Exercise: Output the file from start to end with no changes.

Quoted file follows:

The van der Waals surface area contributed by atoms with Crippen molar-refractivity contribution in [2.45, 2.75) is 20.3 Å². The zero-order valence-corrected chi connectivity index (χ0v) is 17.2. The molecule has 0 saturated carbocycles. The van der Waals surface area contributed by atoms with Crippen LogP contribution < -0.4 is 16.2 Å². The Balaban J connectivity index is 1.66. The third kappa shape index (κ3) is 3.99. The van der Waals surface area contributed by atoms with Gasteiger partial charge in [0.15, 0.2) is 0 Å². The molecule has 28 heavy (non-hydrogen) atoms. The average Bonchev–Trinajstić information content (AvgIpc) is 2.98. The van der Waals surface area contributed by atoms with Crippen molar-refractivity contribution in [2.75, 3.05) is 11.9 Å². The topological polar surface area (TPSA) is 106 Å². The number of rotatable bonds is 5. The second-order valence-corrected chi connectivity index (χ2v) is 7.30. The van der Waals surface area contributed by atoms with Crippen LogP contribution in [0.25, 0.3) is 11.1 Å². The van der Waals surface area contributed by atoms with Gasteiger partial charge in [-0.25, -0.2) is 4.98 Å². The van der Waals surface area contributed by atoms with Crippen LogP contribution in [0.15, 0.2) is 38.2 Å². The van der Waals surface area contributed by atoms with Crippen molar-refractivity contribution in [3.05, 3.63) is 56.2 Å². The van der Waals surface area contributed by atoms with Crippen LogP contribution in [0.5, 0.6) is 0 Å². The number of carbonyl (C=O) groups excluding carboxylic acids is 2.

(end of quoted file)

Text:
The van der Waals surface area contributed by atoms with Crippen molar-refractivity contribution in [2.45, 2.75) is 20.3 Å². The zero-order valence-corrected chi connectivity index (χ0v) is 17.2. The molecule has 0 saturated carbocycles. The van der Waals surface area contributed by atoms with Crippen LogP contribution < -0.4 is 16.2 Å². The Balaban J connectivity index is 1.66. The third kappa shape index (κ3) is 3.99. The van der Waals surface area contributed by atoms with Gasteiger partial charge in [0.15, 0.2) is 0 Å². The molecule has 28 heavy (non-hydrogen) atoms. The average Bonchev–Trinajstić information content (AvgIpc) is 2.98. The van der Waals surface area contributed by atoms with Crippen molar-refractivity contribution in [2.75, 3.05) is 11.9 Å². The topological polar surface area (TPSA) is 106 Å². The number of rotatable bonds is 5. The second-order valence-corrected chi connectivity index (χ2v) is 7.30. The van der Waals surface area contributed by atoms with Crippen LogP contribution in [0.25, 0.3) is 11.1 Å². The van der Waals surface area contributed by atoms with Gasteiger partial charge in [-0.25, -0.2) is 4.98 Å². The van der Waals surface area contributed by atoms with Crippen LogP contribution in [0.15, 0.2) is 38.2 Å². The van der Waals surface area contributed by atoms with Crippen molar-refractivity contribution in [3.05, 3.63) is 56.2 Å². The van der Waals surface area contributed by atoms with Crippen LogP contribution in [0.5, 0.6) is 0 Å². The number of carbonyl (C=O) groups excluding carboxylic acids is 2.